"I had 12 pretty good years," says Kane, of his days dazzling opponents at the Clinton Arena and beyond. "We [Comets] had three lines. It didn't matter who we played. We had the confidence to win." Being successful and believing in themselves went a long way to producing one of hockey's greatest team efforts of all-time – all leagues included. In listening to the captain recall the 67-68 season, one word stands above all others when describing the team – comradery.
Traveling by bus around the east to cities such as New Haven (Blades), and Long Island (Ducks), then for a 10-day road trip hitting arenas in Greensboro, Knoxville, and Nashville, bonding was expected. But, as Kane describes the closeness of that special Comets team, it was away from the arenas where the Comets excelled too. "We were close. All of us got along. It was just a great time. All of us and our wives would get together at The Village Tavern. Warren Evans ran the place, and he treated us well."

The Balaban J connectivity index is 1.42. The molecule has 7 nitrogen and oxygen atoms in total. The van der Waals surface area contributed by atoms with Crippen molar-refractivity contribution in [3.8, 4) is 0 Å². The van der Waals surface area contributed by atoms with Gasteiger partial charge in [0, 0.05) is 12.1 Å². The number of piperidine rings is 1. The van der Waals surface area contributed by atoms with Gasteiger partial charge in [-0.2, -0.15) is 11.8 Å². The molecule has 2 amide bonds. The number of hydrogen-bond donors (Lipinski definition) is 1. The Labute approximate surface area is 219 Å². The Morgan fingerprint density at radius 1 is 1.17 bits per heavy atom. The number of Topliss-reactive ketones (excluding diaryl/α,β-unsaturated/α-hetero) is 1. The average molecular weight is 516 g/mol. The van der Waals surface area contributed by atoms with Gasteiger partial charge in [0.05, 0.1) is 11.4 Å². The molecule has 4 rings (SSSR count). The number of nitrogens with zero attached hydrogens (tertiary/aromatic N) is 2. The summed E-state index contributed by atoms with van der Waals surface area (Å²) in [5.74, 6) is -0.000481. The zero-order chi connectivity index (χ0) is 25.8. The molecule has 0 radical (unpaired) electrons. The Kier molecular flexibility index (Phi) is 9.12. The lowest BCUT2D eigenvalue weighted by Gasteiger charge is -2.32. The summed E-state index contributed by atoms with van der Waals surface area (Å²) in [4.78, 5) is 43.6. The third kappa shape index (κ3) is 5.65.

Memories of going out after home Saturday night games at the Clinton Arena, and heading over to The Village Tavern on College Street ,remain detailed and important to the captain. With the Comets so dominant on the ice, Kane looks back to that time where fans followed them to arenas and night spots. "You pretty much knew everyone. Fans came from all around the Mohawk Valley, not just in Clinton. They [fans] made all of us feel so good," Kane recalls.